My writer friends agree that once you start writing a novel the characters take on a life of their own. In Provenance I actually had an argument with a character. I needed Fiona to be a bit once sided. She needed to be a nasty drunk and she didn't want to be quite as nasty as I needed her to be. As she came through I would find her saying things that were out of character for what she needed to be. It is quite possible that she would have been a better character if I had made her more well rounded, but she would utterly have failed in what I needed her to be. I would let her have her say and then I would edit out the nice bits.
What interested me in developing this character is that she is very much like the mother that a teenager might describe if they truly dislike a parent. Very one sided. There was a discussion about that over "Mommy Dearest" the truly nasty biography of Joan Crawford written by her daughter Christina. When Faye Dunaway developed the role in the movie she brought some understanding of the difficulties Crawford herself was facing and softened the character making her much more human than her daughter saw her.
Provenance has a single focus on Fiona. It does not go into the struggles she has in communicating with her daughter. She is bitter and mean and filled with superstition that obviously must have come down through the generations. It was interesting to experience her wrestling with me to make her nicer and to explain some of her behaviors.
Excerpt from Provenance:
Fiona was raging drunk.
"God gave me a hard life," she slurred at Danielle. "Brought me nothin' but pain and sorrow. Brought me a mealy mouth little, goodie girl, lost me the son I wanted. God killed my man..."
"It's okay, Mommy," Danielle comforted, stroking her mother's head.
"Be good and careful of your man, Danielle. After you're twenty, men don't look at you any more. You only get one chance to be young and beautiful. Look at me. All my beauty gone, like my man."
"You're beautiful, Mommy," Danielle knew the risk of talking, but being quiet held equal risk if Fiona was fishing for a compliment.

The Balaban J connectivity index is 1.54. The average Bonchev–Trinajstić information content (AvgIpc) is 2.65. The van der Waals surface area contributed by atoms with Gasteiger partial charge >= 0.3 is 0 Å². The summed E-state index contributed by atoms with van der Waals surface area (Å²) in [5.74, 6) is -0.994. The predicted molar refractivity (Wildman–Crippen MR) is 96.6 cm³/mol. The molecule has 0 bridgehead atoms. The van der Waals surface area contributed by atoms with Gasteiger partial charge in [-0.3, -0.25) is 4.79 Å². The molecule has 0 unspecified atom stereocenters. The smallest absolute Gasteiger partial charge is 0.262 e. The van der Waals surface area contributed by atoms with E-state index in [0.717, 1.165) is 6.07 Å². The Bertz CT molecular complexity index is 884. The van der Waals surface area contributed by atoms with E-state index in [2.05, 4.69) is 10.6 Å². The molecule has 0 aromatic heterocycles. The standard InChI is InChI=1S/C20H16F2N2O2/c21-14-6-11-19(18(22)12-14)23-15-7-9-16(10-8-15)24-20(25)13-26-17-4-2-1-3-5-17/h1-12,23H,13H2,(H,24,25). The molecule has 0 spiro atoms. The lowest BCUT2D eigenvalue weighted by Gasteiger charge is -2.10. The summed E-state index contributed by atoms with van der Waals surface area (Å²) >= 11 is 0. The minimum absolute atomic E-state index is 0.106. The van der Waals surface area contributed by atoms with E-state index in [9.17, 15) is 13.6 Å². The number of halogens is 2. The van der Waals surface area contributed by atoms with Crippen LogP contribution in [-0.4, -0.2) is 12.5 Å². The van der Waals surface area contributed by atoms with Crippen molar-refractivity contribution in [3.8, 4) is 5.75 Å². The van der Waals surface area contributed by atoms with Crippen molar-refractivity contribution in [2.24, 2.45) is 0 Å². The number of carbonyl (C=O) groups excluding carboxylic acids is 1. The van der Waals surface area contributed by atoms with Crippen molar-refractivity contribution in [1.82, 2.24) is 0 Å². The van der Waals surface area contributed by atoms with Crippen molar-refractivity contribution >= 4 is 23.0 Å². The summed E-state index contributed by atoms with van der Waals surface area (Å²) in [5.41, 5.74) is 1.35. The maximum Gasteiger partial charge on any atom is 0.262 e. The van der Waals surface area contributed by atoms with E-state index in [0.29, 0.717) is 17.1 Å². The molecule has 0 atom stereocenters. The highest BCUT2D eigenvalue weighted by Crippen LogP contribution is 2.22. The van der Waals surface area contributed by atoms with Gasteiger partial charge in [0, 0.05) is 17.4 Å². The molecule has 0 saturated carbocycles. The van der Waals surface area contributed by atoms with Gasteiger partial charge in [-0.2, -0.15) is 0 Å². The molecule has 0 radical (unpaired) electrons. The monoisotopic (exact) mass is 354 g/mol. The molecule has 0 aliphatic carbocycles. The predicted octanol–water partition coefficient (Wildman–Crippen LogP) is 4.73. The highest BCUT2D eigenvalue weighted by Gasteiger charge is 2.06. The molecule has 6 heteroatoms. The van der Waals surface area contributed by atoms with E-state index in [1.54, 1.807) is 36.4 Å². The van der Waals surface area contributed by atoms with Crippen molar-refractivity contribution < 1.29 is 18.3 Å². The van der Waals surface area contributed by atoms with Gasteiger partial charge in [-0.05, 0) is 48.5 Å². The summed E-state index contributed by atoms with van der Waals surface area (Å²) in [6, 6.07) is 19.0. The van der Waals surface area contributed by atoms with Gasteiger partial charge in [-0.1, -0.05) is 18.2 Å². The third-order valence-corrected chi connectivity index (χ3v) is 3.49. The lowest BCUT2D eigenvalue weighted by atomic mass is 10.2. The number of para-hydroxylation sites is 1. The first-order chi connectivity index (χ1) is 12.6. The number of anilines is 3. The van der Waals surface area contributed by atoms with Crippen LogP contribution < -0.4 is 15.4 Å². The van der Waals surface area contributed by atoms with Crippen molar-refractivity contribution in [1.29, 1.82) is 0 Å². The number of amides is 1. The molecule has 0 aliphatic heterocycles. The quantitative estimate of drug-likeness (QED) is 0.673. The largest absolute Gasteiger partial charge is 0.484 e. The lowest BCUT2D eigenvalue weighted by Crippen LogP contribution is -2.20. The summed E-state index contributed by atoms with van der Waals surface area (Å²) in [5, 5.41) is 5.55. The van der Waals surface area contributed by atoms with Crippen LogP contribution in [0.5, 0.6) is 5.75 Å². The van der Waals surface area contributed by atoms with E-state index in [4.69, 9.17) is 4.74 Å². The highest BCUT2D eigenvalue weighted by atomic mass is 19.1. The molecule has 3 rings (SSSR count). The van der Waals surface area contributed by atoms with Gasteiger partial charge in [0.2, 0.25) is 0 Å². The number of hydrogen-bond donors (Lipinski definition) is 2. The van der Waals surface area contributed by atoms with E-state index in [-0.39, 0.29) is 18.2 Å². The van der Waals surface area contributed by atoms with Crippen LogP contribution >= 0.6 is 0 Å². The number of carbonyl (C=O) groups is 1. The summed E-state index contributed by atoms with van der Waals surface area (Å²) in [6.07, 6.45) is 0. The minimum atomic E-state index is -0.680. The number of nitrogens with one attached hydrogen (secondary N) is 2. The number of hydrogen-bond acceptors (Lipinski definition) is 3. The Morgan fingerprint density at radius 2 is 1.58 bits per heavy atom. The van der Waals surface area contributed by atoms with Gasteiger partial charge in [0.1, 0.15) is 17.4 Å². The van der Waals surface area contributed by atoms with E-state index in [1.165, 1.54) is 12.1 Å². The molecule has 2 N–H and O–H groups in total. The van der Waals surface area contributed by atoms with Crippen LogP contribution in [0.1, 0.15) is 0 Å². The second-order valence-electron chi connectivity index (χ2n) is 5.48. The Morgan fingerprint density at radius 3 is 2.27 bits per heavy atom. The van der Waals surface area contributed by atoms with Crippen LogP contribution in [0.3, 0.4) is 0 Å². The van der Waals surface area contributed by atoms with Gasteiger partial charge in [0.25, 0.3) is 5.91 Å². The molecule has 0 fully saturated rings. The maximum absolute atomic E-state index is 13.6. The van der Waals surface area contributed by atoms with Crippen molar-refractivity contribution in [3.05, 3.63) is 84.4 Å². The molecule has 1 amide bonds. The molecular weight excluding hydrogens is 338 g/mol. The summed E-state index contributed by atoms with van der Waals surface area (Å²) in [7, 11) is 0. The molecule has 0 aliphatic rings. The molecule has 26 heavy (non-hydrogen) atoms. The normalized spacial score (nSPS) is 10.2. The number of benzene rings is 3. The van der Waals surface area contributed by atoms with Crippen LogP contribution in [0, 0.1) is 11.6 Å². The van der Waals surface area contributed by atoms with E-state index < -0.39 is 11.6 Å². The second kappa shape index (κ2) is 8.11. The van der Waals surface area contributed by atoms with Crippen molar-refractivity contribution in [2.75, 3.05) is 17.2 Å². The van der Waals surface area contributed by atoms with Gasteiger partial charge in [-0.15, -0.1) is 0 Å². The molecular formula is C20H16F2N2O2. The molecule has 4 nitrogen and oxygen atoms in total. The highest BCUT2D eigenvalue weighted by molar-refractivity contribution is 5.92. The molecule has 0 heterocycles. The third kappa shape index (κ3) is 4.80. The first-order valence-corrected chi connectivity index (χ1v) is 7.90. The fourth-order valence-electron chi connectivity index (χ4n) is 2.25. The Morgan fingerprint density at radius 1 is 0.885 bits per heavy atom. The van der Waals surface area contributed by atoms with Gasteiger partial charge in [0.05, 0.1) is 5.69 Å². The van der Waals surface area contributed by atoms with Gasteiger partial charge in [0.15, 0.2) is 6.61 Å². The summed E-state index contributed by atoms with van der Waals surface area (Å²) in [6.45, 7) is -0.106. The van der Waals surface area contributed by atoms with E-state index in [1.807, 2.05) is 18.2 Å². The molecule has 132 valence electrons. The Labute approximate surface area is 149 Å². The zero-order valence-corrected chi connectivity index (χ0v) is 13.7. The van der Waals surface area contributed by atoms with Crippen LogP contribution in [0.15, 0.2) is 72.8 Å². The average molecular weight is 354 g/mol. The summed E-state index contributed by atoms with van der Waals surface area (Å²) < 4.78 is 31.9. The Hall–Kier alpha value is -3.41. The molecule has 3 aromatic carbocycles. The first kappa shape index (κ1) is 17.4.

"Shut up, stupid little bitch. What do you know?" Fiona marched to the refrigerator and rummaged for the beer.
Danielle was afraid. She knew what came next. Next came the beatings. But sooner or later Mommy would fall asleep. Then it would be safe for Danielle to take care of her.
Fiona bellowed with rage and moved to slap her daughter, the slender child moved out of the way and Fiona fell striking her head on the corner of a table. She didn't get up. Urine fouled her dress. Danielle got a towel from the bathroom, removed her mother's underwear and wiped her clean. Urine burned the skin. Even the skin of an adult would show signs of diaper rash if it wasn't cleaned soon enough. Danielle had learned that the hard way.
Next Danielle cleaned the floor. She got a pillow and a blanket from the hall linen closet and made her mother comfortable. Finally, she moved around the living room straightening the furniture and Fiona's knickknacks. Fiona would be sick in the morning. She didn't need to wake up to a mess.
Her duties done, Danielle went to her own room. The room was spotlessly clean and ordered. Everything had a place and everything was in its place. She took out her schoolbooks. It was late, but Fiona had been awake until now and her condition had required Danielle's uninterrupted vigilance.
Sighing, Danielle began her studies, losing herself in the numbers on the page. Mathematics was such an orderly, disciplined subject. Mathematics brought her peace. She was tired, but it wouldn't do to come to school with homework unfinished. What would she say as an explanation? "So sorry, my mother was falling down drunk again last night and I couldn't study?” No, no one must know what went on with Fiona.